In Alice McDermott’s National Book Award-winning novel Charming Billy, second-generation Irish American cousins living in Queens, New York, inherit the dreams—and the American dream—of their immigrant parents. At a wake held in the 1980s for the title character Billy Lynch, a tight-knit community of mourners meditate on the romantic underpinnings of, and the darker lived realities often belying, hopes and dreams passed on from one generation to the next. In this roundtable discussion, three panelists were set to use McDermott’s novel as a touchstone for a broader discussion about how, why, and to what end immigrant dreams are passed on, taken up, and transposed across generations in American literature, history, and society.  Unfortunately, the actual roundtable never occurred due to the COVID-19 Pandemic.

Panelists were to include:

  • Mary Paniccia Carden - Professor of English and Chairperson of the Department of English and Philosophy at Edinboro University of Pennsylvania. She is the author of Women Writers of the Beat Era: Autobiography and Intertextuality (2018) and Sons and Daughters of Self-Made Men: Improvising Gender, Place, Nation in American Literature (2010), and she co-edited Doubled Plots: Romance and History (2003). Over the course of her twenty-year career, her research and teaching have focused on literary responses to American narratives of freedom, progress, and self-determination. In 2019 Carden was recognized as Edinboro University’s Scholar of the Year.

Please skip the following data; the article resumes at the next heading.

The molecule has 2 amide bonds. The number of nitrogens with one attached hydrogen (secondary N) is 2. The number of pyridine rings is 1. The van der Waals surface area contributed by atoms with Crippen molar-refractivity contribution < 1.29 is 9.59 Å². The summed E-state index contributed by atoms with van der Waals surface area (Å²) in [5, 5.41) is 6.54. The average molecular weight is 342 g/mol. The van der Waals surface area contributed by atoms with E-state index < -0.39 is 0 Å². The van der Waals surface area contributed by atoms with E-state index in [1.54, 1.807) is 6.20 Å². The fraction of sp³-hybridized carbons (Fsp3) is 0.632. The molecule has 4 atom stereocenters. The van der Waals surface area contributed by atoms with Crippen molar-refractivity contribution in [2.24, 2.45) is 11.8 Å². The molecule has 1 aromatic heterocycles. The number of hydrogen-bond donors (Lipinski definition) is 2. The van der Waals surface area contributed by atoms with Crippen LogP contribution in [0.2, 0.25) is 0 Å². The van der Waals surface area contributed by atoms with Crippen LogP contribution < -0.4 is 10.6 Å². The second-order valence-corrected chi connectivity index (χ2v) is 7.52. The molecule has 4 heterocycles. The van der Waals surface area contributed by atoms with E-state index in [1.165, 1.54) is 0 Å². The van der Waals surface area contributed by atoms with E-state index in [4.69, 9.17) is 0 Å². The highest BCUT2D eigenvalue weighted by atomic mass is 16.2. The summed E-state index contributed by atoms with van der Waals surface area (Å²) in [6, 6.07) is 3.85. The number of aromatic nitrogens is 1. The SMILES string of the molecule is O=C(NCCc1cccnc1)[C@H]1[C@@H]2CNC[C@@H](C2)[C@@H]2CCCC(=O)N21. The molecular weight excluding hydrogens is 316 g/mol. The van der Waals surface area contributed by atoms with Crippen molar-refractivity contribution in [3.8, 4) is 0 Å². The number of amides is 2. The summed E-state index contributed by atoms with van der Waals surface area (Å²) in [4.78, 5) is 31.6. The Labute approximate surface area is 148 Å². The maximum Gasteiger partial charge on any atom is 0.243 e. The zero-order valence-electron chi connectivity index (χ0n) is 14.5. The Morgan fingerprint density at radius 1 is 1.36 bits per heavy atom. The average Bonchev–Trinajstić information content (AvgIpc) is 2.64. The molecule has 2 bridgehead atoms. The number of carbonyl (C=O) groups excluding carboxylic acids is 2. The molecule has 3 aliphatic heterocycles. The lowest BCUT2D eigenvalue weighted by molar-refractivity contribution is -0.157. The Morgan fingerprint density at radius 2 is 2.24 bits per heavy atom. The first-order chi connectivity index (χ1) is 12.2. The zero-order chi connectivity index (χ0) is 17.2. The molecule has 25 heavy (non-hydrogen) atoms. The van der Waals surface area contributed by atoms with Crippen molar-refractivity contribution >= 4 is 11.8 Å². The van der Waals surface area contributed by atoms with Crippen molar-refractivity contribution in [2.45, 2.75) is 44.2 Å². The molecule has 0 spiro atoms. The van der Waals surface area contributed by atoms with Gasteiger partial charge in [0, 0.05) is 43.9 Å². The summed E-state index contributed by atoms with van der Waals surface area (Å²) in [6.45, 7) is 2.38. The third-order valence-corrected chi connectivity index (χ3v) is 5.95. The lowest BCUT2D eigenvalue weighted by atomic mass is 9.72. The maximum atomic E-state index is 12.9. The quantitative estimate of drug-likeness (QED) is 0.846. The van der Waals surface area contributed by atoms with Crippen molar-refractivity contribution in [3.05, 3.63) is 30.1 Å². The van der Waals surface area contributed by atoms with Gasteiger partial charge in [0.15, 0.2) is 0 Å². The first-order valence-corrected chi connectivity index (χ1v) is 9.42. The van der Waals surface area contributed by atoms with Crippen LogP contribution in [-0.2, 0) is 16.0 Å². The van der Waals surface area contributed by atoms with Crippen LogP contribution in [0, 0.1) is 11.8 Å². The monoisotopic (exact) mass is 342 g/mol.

• Jennifer Van Hook - Roy C. Buck Professor of Sociology and Demography at the Pennsylvania State University and non-resident fellow at the Migration Policy Institute. Her research focuses on the socioeconomic integration of immigrants and their children. One strand of her work uses demographic methods to estimate the size, characteristics, and dynamics of the unauthorized foreign-born
  • Andrew Sandoval-Strausz - Associate Professor of History and Director of Latino/a Studies at the Pennsylvania State University. He serves as a National Endowment for the Humanities Public Scholar and as a Distinguished Lecturer for the Organization of American Historians. His current research analyzes homes, neighborhoods, places of work and play, and the use of public space in order to see how human beings reveal themselves through their built environments. His most recent book is entitled Barrio America: How Latino Immigrants Saved the American City (2019).

"Careful Writing" Writing Contest

Winners Announced April 2020